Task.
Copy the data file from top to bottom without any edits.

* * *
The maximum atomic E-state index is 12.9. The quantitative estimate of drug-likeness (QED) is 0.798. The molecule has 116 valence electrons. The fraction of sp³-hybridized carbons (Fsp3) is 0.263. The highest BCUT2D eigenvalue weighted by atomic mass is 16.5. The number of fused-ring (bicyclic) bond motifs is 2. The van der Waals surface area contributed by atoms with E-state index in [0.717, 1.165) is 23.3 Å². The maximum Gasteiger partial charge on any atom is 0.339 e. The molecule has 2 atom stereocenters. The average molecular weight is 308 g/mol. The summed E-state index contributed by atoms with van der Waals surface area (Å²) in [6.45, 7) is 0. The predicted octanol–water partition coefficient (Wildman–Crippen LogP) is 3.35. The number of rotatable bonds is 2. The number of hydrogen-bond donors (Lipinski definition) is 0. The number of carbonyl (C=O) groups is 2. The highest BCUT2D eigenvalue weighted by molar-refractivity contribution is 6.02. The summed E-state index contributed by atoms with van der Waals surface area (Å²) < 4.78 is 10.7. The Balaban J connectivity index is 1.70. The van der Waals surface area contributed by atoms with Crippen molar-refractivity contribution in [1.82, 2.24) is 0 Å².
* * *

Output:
The maximum atomic E-state index is 12.9. The quantitative estimate of drug-likeness (QED) is 0.798. The molecule has 116 valence electrons. The fraction of sp³-hybridized carbons (Fsp3) is 0.263. The highest BCUT2D eigenvalue weighted by atomic mass is 16.5. The number of fused-ring (bicyclic) bond motifs is 2. The van der Waals surface area contributed by atoms with E-state index in [0.717, 1.165) is 23.3 Å². The maximum Gasteiger partial charge on any atom is 0.339 e. The molecule has 2 atom stereocenters. The average molecular weight is 308 g/mol. The summed E-state index contributed by atoms with van der Waals surface area (Å²) in [6.45, 7) is 0. The predicted octanol–water partition coefficient (Wildman–Crippen LogP) is 3.35. The number of rotatable bonds is 2. The number of hydrogen-bond donors (Lipinski definition) is 0. The number of carbonyl (C=O) groups is 2. The highest BCUT2D eigenvalue weighted by molar-refractivity contribution is 6.02. The summed E-state index contributed by atoms with van der Waals surface area (Å²) < 4.78 is 10.7. The Balaban J connectivity index is 1.70. The van der Waals surface area contributed by atoms with Crippen molar-refractivity contribution in [1.82, 2.24) is 0 Å².